Take an example of parenting and their kids. Children take the words of adults very literally, especially those of their family members. As a parent you need to appropriately deliver your words to our kids as you can bet they would analyze it to the letter.
I have come to find out that kids do not forget the words their loved ones say to them. A worse scenario would be if they sense the words to be a dent in the love you the parent has for them or when they assume it to be a shot fired at their self-esteem, it usually sticks.
During a hangout, a friend once confided in me about how she found it hard to forgive her mother. She said her mom once called her a waste. She has been trying for 25 years to forget and forgive but it seemed impossible to her as those words hunted her for most of her teenage years.
Her only solace was that she believes her mom said it out of anger. But, that’s the problem, kids and adults alike listen to the words we speak and not our countenance so we need to talk wisely.
Words are powerful; they define us and make our thoughts audible. We have heard of people committing suicide because of negative words spoken to them from friends and family.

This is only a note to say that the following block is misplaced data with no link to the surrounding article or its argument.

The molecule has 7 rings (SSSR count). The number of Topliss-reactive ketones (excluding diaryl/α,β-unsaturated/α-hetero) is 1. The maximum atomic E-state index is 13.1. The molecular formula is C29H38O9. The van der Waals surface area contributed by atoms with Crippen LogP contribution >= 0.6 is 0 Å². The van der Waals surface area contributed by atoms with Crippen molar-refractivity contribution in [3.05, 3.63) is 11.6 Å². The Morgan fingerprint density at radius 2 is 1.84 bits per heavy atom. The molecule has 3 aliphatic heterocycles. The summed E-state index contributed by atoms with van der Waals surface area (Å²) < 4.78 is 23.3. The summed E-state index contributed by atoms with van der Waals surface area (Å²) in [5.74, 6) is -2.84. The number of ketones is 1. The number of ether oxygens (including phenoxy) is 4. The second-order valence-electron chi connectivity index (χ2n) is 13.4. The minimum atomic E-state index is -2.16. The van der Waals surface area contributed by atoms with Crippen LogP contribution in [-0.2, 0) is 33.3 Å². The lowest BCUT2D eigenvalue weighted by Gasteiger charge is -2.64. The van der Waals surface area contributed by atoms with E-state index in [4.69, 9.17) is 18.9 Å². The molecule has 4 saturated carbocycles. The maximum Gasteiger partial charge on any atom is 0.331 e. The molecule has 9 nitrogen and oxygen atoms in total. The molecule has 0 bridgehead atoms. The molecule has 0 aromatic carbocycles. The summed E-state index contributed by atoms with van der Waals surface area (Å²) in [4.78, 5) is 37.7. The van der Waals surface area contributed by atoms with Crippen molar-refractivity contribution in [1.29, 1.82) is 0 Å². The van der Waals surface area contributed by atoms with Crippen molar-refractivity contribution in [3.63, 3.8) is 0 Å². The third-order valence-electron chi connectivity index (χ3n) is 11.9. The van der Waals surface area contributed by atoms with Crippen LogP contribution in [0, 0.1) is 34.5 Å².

Take a cue from public speakers, politicians, lawyers, teachers, sales professionals, and motivators. They seem to have mastered the art of thinking and pondering before speaking.
“The tongue like a sharp knife kills without drawing blood.”–Buddha
How To Think Before You Speak: 5 Easy Steps
One very powerful muscle in the human body is the tongue and a simple way to control it is to first apply the T.H.I.N.K technique to your thoughts before speaking.
Now let me explain:
T: Is it true? There are words that we might have heard from external sources about a person that makes conclude about the said person. This then affects the words we use when speaking to them.
While we might not tell a bold faced lie it does not change the fact that what we have heard might not be true, it might be a partial lie or a good exaggeration or just be part of the person’s trivial past.
So, if you are not entirely sure of the picture you are about to create with your words, it is better to not paint it at all with misleading information.
H: Is it helpful? Before you speak, imagine clicking a mental ‘pause’ button. Take a deep breath, and decipher exactly what importance your words will be when spoken. It is definitely not helpful if it is not going to be of any use to you or the person you are talking them to or the listeners.
I: is it inspiring? Does it bring out the positive side of things or situations? Would it propel the person or yourself or those around listening to tilt to positive actions and thoughts? If it wouldn’t, then it is not inspiring.
N: is it necessary? If you are not a standup comedian or talking on and on for you does not foot any bills then it might not be so crucial to chatter continually. It does not mean you are to speak only when spoken to but, there should be an aim to talking.